The resulting craze over crypto, namely Bitcoin, led to the soaring of the price, where it ballooned from $1,000 per coin to $14,000.
Of course, we mentioned, the bubble eventually burst, but interest didn’t, leading to the over $224 billion market cap that is crypto today.
The interest surrounding crypto didn’t come out of thin air, though. Hollywood, the press and social media played key roles in driving the curiosity and demand behind the coin. Each one plays off of the other in propping up the topic or entity in question. And it often starts with social media these days.
With one billion users active on Facebook, and social media platforms alike, have the power to push a brand, idea, or item of interest to the top of the trending charts. We see this with a lot of successful social media campaigns regularly, spurred on by social media attitudes.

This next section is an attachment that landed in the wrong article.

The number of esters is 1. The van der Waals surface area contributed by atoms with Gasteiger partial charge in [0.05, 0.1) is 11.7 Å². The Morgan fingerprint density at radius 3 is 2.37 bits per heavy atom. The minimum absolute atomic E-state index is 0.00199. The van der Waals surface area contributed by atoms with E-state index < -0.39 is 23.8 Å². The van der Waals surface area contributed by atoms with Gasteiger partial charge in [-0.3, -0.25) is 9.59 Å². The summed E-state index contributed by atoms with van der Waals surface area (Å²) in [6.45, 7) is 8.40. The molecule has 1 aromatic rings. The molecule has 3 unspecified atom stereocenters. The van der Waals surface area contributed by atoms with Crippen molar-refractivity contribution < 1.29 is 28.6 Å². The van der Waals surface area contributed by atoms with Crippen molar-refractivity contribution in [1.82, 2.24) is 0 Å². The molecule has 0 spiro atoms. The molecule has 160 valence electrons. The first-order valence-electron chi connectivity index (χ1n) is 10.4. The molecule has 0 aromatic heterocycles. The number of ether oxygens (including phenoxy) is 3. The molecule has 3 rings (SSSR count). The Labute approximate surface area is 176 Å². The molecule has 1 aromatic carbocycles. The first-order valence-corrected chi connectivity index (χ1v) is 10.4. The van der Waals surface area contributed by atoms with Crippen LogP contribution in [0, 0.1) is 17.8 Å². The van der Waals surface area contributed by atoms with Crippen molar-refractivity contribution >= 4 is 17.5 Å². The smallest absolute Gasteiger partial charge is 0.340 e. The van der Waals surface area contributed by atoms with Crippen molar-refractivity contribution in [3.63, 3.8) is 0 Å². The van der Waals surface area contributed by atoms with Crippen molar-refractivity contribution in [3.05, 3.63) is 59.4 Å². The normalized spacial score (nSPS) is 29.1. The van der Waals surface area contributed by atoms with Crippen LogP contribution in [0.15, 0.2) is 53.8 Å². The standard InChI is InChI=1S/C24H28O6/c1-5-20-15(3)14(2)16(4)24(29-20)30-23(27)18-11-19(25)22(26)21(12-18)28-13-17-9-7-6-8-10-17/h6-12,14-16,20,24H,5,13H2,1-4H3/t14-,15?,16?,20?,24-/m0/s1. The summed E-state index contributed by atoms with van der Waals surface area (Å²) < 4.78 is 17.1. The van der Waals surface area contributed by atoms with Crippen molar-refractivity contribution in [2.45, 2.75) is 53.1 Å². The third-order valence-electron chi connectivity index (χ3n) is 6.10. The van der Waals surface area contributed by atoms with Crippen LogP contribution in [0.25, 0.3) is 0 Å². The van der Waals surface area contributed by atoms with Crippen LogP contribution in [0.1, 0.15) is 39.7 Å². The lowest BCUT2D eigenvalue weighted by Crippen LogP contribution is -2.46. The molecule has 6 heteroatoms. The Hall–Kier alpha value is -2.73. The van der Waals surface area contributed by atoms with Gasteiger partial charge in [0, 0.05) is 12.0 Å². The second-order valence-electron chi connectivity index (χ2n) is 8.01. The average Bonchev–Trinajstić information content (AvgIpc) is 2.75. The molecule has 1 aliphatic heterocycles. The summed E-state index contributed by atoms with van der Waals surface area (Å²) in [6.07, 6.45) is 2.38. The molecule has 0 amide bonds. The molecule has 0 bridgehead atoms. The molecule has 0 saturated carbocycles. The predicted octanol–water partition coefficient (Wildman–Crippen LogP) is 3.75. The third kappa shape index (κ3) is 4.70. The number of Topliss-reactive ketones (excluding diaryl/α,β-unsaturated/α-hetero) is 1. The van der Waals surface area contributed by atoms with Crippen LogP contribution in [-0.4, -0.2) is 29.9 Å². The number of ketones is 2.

BittsAnalytics demonstrates exactly how the price of cryptocurrency is influenced by that exactly. In late October 2018, BittsAnalytics noted that right after social media sentiment rose over Bitcoin, the price shortly thereafter followed.
Similarly, in January of 2018, when Bitcoin sentiment on social media dropped, the crash began to take shape. Although, it was the central driver behind the collapse, the sentiment certainly had an effect on the price and demand.